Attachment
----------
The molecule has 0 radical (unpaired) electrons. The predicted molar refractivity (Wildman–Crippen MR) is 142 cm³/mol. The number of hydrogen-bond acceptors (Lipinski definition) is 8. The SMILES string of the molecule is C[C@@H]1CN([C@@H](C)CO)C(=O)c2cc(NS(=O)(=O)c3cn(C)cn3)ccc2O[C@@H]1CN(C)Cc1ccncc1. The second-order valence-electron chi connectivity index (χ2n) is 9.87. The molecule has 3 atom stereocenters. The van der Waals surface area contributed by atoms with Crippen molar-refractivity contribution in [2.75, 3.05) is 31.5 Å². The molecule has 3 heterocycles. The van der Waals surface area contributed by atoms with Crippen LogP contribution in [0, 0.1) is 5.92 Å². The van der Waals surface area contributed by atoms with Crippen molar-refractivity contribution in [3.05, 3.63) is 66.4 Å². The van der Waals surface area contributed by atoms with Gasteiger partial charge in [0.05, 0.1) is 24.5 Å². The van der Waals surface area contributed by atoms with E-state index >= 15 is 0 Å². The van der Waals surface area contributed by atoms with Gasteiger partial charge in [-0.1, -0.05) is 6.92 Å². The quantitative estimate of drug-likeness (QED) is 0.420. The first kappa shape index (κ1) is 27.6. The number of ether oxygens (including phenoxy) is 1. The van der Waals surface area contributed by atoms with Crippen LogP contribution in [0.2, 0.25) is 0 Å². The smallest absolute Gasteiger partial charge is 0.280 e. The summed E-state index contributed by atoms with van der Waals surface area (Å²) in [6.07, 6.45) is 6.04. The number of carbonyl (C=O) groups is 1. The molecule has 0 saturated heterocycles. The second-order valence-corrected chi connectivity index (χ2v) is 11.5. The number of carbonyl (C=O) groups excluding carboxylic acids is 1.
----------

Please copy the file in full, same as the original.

The molecule has 0 radical (unpaired) electrons. The predicted molar refractivity (Wildman–Crippen MR) is 142 cm³/mol. The number of hydrogen-bond acceptors (Lipinski definition) is 8. The SMILES string of the molecule is C[C@@H]1CN([C@@H](C)CO)C(=O)c2cc(NS(=O)(=O)c3cn(C)cn3)ccc2O[C@@H]1CN(C)Cc1ccncc1. The second-order valence-electron chi connectivity index (χ2n) is 9.87. The molecule has 3 atom stereocenters. The van der Waals surface area contributed by atoms with Crippen molar-refractivity contribution in [2.75, 3.05) is 31.5 Å². The molecule has 3 heterocycles. The van der Waals surface area contributed by atoms with Crippen LogP contribution in [0, 0.1) is 5.92 Å². The van der Waals surface area contributed by atoms with Crippen molar-refractivity contribution in [3.05, 3.63) is 66.4 Å². The van der Waals surface area contributed by atoms with Gasteiger partial charge in [0.05, 0.1) is 24.5 Å². The van der Waals surface area contributed by atoms with E-state index >= 15 is 0 Å². The van der Waals surface area contributed by atoms with Gasteiger partial charge in [-0.1, -0.05) is 6.92 Å². The quantitative estimate of drug-likeness (QED) is 0.420. The first kappa shape index (κ1) is 27.6. The number of ether oxygens (including phenoxy) is 1. The van der Waals surface area contributed by atoms with Crippen LogP contribution in [0.2, 0.25) is 0 Å². The smallest absolute Gasteiger partial charge is 0.280 e. The summed E-state index contributed by atoms with van der Waals surface area (Å²) in [6.07, 6.45) is 6.04. The number of carbonyl (C=O) groups is 1. The molecule has 0 saturated heterocycles. The second-order valence-corrected chi connectivity index (χ2v) is 11.5. The number of carbonyl (C=O) groups excluding carboxylic acids is 1.